The truth is, of course, that the Reformed camp is a rather large place. At the core, I’m not sure it’s even possible to come up with a cogent definition that would include all of those who self-define as “Reformed” Christians. I refer to the Reformed “tradition” because to me, being Reformed is as much about finding my place in a broader story than about being able to adhere to any specific theological doctrines.
I appreciate that a lot, because even though I am a member of an RCA church, my background is multi-denominational, plus I’ve also been influenced by my Jewish friends, so I tend to dislike having a definitive label, other than Christian, for myself.  I’ve also been reading a book I have, Christian Doctrine, by Shirley C. Guthrie, Jr. in which he says that “there is no one authoritative statement of faith to which all Reformed churches subscribe” and “There is plenty of room in the Reformed family…for individual differences and freedom of movement” (page 17). He believes that in order to be Reformed and Always Reforming, we need to constantly be looking at and questioning what individuals and denominations and creedal documents teach in order to find freedom and truth.  That’s very different from the popular perspective that Reformed are not allowed to question anything or anyone. 
My Reformed tradition is heavily marked by some key phrases. Ecclesia reformata semper reformanda (“The reformed church must always be reformed”), for instance. Or fides quaerens intellectum (“faith seeking understanding”) – and yes, that phrase predates our typical understanding of “Reformed” but that’s why we call it a tradition. Or Abraham Kuyper: “There is not a square inch of creation over which Christ does not claim, ‘This is mine.’”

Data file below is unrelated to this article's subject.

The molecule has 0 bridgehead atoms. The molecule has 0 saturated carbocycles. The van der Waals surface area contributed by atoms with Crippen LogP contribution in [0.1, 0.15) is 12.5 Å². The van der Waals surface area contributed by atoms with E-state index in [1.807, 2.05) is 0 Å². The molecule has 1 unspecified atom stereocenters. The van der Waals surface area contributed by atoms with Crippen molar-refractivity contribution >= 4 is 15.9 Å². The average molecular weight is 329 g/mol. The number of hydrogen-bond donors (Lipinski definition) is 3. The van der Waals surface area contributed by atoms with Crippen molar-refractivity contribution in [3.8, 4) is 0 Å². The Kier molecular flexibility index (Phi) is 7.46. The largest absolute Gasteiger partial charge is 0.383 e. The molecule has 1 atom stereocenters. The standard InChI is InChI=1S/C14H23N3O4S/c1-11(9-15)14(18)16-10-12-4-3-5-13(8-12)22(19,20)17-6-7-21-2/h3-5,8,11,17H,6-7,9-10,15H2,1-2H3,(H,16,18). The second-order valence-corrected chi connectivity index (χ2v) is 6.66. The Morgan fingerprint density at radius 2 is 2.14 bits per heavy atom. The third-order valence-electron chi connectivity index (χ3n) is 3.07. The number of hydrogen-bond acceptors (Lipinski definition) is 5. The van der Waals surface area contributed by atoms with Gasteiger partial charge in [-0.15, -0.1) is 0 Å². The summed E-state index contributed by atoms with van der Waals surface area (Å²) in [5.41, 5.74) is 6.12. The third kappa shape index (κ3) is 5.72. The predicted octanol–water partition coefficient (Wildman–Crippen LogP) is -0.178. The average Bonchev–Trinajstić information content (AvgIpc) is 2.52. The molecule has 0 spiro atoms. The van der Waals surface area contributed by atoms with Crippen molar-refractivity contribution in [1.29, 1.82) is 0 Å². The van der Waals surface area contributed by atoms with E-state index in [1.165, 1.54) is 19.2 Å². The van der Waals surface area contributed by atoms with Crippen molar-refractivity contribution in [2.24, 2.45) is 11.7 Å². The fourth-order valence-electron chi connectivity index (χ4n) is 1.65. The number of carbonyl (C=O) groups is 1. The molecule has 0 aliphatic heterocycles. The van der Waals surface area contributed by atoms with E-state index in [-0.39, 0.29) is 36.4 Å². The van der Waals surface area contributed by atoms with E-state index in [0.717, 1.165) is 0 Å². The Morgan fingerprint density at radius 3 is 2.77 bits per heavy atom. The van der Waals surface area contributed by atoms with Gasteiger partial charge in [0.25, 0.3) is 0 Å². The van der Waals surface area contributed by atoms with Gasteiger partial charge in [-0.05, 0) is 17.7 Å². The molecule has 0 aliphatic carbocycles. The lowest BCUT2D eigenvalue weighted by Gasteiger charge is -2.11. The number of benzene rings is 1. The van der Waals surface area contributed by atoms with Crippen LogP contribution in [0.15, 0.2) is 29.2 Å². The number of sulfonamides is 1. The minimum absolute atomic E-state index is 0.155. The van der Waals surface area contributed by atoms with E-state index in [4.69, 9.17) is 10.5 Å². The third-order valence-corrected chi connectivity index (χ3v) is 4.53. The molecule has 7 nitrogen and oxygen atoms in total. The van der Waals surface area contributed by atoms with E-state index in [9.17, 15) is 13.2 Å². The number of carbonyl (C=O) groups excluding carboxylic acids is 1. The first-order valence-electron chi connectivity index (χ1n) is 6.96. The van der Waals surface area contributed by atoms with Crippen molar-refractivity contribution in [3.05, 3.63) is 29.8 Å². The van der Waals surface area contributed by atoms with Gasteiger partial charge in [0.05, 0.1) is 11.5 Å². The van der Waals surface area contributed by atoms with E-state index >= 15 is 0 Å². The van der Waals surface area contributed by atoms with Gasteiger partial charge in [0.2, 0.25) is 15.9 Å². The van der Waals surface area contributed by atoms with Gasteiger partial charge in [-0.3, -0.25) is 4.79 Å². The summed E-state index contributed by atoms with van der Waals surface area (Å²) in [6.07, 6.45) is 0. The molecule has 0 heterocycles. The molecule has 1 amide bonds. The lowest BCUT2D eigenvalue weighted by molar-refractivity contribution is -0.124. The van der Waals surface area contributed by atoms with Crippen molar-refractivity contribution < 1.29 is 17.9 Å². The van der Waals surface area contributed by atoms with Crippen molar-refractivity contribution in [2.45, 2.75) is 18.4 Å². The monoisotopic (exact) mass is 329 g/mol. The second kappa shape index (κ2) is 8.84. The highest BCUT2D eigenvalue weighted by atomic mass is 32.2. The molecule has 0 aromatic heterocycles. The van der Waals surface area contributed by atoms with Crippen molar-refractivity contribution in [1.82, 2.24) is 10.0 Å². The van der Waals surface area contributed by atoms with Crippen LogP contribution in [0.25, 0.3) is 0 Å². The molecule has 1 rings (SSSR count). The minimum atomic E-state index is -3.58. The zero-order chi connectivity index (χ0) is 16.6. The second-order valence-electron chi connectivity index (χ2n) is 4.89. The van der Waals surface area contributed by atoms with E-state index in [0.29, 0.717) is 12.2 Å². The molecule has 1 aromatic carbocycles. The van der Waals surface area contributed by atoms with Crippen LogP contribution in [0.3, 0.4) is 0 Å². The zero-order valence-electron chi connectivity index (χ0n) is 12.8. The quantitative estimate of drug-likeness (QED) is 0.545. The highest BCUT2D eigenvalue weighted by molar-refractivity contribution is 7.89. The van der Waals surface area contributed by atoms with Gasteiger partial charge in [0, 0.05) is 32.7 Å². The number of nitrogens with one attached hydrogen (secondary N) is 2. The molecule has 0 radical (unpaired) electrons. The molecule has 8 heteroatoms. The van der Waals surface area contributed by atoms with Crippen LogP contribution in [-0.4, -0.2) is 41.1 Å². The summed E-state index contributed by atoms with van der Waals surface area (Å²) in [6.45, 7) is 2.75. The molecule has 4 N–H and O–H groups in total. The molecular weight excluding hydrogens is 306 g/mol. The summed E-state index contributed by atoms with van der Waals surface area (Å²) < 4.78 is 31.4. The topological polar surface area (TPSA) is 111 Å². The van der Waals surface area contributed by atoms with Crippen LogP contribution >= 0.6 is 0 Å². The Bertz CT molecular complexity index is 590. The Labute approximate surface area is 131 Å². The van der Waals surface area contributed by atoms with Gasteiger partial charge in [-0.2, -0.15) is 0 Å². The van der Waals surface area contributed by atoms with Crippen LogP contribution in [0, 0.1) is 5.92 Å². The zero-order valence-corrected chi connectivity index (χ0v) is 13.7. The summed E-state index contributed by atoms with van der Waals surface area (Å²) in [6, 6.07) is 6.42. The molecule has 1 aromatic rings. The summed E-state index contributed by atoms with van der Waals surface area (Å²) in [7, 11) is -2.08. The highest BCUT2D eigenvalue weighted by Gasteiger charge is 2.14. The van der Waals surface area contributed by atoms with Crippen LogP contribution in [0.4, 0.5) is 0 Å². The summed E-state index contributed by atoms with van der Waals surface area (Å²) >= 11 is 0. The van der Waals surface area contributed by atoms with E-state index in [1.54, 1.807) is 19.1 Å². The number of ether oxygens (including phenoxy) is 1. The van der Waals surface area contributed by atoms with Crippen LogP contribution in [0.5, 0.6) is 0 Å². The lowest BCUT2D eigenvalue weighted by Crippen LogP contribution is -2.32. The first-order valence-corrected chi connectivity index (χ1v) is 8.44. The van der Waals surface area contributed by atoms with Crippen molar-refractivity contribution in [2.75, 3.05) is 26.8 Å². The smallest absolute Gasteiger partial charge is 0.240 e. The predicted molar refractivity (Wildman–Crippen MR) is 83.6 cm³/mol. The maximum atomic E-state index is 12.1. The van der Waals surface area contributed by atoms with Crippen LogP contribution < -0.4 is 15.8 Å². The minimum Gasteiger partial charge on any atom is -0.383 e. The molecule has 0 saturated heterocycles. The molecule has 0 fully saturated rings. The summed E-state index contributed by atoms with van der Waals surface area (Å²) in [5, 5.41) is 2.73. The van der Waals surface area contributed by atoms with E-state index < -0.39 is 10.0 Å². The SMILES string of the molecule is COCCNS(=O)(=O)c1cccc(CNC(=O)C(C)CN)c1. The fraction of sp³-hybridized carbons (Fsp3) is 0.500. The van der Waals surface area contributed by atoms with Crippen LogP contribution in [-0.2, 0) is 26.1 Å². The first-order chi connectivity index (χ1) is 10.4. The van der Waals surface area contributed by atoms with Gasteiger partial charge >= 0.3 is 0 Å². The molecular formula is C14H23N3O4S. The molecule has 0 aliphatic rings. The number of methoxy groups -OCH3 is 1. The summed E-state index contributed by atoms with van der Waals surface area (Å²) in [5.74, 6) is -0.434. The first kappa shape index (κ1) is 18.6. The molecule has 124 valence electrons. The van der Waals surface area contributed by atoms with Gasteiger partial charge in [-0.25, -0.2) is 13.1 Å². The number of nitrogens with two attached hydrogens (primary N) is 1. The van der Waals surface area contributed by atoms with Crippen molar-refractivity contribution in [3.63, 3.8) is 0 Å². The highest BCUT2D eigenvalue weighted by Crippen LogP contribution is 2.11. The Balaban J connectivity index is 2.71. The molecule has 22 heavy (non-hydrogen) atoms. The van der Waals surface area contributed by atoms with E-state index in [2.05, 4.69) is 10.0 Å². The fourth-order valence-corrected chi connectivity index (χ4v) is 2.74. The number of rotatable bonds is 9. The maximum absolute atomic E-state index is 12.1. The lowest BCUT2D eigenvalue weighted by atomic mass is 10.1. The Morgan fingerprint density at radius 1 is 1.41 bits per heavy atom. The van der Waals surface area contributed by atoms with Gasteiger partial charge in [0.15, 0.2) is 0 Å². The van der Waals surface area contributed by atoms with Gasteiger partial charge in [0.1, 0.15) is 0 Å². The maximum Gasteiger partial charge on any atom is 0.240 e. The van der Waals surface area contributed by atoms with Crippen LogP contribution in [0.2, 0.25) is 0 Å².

To me, being Reformed is about a posture of openness.
In my limited Reformed experience, that is something I have noticed.  As I said earlier, the church I attend uses a lot of materials from sources that aren’t just “Reformed”.  And one thing I’ve appreciated at Dordt College is their invitations to many non-Reformed speakers (see First MondaysThe Christian Evasion of Popular Culture ).  I had originally had a slight fear that it would be “this is the way it is and that’s that” but what I have instead learned is that it is more “let’s talk with others, let’s listen, let’s have a dialogue.”  The other day a Reformed pastor and I were talking about parenting and I’d commented on some parenting workshops I’d been to and how beneficial they were as opposed to some Christian-specific mothers stuff I had gone to, and he said that all truth is God’s truth, and I really appreciated that.  In some Christian circles, it sometimes seems that if it isn’t outwardly/obviously Christian (like having a Jesus fish on a store’s sign or something like that), then it is somehow inferior.  But what this pastor said, I think, goes along well with your earlier quote from Kuyper.
That idea points to the heavy emphasis on the sovereignty of God which is at the heart of Reformed thought, which declares boldly that God can and does speak through the wonders of the created world and that we are humbly utterly dependent upon God to break through into our brokenness with the healing of Jesus Christ.  It has the audacity to say that this world was created to bring honor and glory to God and so should be respected, cared for, and lovingly stewarded. It declares that Christ invites us into the experience of resurrected life, to experience foretastes of that coming Kingdom, and to join God in the mission of transforming all spheres of society into the vision of God’s Kingdom.  Being Reformed means that I am constantly being re-formed, constantly shaped by the experiences of this life and my walk of faith.
Since I spent some time in a United Methodist Church and briefly attended Asbury Theological Seminary, that sounds very Wesleyan to me!  John Wesley developed what is now known as the Wesleyan Quadrilateral, which is about using Scripture, Tradition, Reason, & Experience together.